See what other Food52ers are saying.

  • Jonathan Mandel
    Jonathan Mandel
  • em-i-lis
  • Ms. T
    Ms. T
  • TheWimpyVegetarian
  • Midge

Recipe by: AntoniaJames

See problem, solve problem. Ask questions; question answers. Disrupt, with kindness, courtesy and respect. ;o)

11 Reviews

Jonathan M. July 21, 2013
This is a good recipe, but it makes 2 QUARTS (4 pints), not 2 pints. This is important to know when planning your canning.
AntoniaJames July 21, 2013
Thank you, Jonathan! I will correct that in the recipe. ;o)
em-i-lis April 23, 2013
ooh, i can't wait to make this!!!
Ms. T. September 30, 2011
This looks great, and I really appreciate the canning tips! I wonder if I can still get good pluots or plums this time of year....Will look at the farmer's market this weekend!
TheWimpyVegetarian September 30, 2011
I've made it, Ms. T, and it's really really good. And I was just at the Thursday Farmer's Market at the Civic Center yesterday and there were lots of great looking pluots and plums still coming in!
AntoniaJames September 30, 2011
Thanks, both of you! I saw pluots at the downtown Oakland farmers' market today . . . lots of them! Regular plums also work. Select and use at least a few pieces of fruit that's just barely ripe. Have fun!! ;o)
Ms. T. October 6, 2011
Thanks for the tips ChezSuzanne and AJ :) I did find some gorgeous plums at the farmer's market last weekend. As well as some beautiful figs that I couldn't resist inviting to the party. I used AJ's recipe as inspiration and a jumping off point, but tweaked it a bit to use what I had on hand. Which included a heavier proportion of apples--the whole purpose of this project was to use up the apples from my backyard tree--the aforementioned figs and a slightly different mix of spices. It came out pretty good, but I haven't canned it yet, because I need to balance out the flavors a little. (Probably should've just followed AJ's recipe closely instead of trying to improvise!) I threw in some cardamom--but kinda wish I hadn't because it's a bit overpowering. So I will keep tweaking my little chemistry project and see if I can balance it out a bit. Thanks again for the inspiration!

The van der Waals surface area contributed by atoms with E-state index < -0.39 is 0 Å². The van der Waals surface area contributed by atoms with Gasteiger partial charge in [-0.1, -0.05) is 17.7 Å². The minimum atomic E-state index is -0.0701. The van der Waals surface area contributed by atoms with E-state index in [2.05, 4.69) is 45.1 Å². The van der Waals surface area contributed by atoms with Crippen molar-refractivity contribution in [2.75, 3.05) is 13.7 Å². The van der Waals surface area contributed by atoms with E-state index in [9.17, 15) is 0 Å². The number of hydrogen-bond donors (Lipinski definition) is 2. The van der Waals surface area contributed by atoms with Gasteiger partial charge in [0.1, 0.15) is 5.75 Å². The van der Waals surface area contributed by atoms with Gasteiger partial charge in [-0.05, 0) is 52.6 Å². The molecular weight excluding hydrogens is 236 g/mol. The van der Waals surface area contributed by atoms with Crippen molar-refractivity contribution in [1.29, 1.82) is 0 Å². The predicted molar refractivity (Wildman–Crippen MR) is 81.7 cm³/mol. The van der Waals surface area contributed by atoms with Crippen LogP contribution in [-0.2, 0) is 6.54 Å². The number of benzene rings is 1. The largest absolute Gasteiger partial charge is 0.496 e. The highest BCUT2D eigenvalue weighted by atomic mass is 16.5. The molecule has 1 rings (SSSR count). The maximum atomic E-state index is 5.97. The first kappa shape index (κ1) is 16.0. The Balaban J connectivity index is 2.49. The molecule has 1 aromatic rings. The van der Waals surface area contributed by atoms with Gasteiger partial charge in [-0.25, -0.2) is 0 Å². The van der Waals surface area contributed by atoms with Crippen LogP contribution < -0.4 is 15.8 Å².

TheWimpyVegetarian August 29, 2010
I'm adding this one to my canning list! I really like the spice combination you've chosen here - really yummy with the plums and apples.
Midge August 26, 2010
Love the aniseed addition. Sounds right up my alley.
AntoniaJames August 23, 2010
I hope you try it . . . by the way, you can substitute 5-spice powder for the aniseed, ground coriander and mace. And, for the record, your jam was the inspiration for using port instead of red wine in this! ;o)
aargersi August 23, 2010
Uh oh - another delicious canning project!